In my younger and more vulnerable years, I spent a lot of time getting shot in the head in Counter-Strike: Source. While there were many factors working against me - my age, my characteristic lack of dexterity, my (for the time) toaster-level PC, and my bargain-bin 200 DPI Dell laser mouse - I never let these disadvantages stop me from padding some lucky player's K/D ratio with my ill-fated MAC-10 rushes. When I would search through the list of servers for players of a similar skill level, I would come across a panoply of fan-made mods and maps intended to offer a respite from the endless dual grind of de_dust and cs_office, and I would occasionally take the plunge and sully my dad's hard-drive with these bizarre creations.
We have an odd relationship with gambling in the UK. You'd be hard-pressed to find a high street or city centre that doesn't have at least a couple of bookmakers' shops mixed into it, offering bets on everything from horse racing and football to whether or not Kate Winslet will cry if she wins an Oscar (yes that was a real thing). But how does esports fit in?
A fortnight ago, YouTube stars Trevor "Tmartn" Martin and Tom "Syndicate" Cassell were discovered as the owners of gambling site CS:GO Lotto.
Yesterday, many were shocked to hear how two YouTube stars had promoted an online gambling site without disclosing the fact they were its owners.
It's a busy time for Valve, and it's a busy time for Chet Faliszek. Fresh from his work on Counter-Strike: Global Offensive (more on its absence from the EU PlayStation Store later), he's now hard at work making Left 4 Dead, the ground-breaking co-op zombie thriller, better. But he still found the time to pop along to Eurogamer Expo last week to deliver a developer session (twice) on how to get a job in the game industry.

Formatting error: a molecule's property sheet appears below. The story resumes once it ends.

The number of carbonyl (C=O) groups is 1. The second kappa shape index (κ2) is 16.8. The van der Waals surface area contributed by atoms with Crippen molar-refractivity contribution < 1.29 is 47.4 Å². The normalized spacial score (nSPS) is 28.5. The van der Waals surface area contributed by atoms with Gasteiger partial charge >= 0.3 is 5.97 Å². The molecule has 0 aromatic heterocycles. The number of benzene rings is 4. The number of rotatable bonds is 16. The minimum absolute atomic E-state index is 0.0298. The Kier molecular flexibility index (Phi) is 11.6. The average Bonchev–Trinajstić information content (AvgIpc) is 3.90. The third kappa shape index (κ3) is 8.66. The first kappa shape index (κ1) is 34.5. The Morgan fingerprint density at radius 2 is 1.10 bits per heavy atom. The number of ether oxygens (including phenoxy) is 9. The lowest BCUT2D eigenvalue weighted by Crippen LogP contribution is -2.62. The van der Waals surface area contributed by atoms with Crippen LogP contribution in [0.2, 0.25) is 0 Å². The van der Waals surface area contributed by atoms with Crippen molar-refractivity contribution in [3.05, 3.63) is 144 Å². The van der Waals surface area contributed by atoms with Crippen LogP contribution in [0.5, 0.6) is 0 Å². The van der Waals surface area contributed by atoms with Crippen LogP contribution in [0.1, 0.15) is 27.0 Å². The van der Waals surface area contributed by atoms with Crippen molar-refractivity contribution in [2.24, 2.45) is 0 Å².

"Freedom is not going to protect itself." If there are any words that more accurately summarise Eurogamer's position on the War On Terror, then I have not made them up yet.
Eurogamer is delighted to announce the 10 nominees for its Game of the Show, Eurogamer Expo 2011.
It can be difficult to get into a multiplayer shooter that's been out for even a week. Other players will know the layout of the maps, have a keener understanding of the weapons, and a better feel for the controls. Now imagine getting into a game that's been played obsessively for over a decade and it can feel next to impossible.
From its humble roots as a conduit for Counter-Strike back in 2003 to its current status as a digital delivery juggernaut with over 30 million subscribers, Steam's rise has been little short of remarkable. With an estimated 70 per cent share of the entire PC market, Valve's store has transformed a small developer into one of the games industry's most powerful players.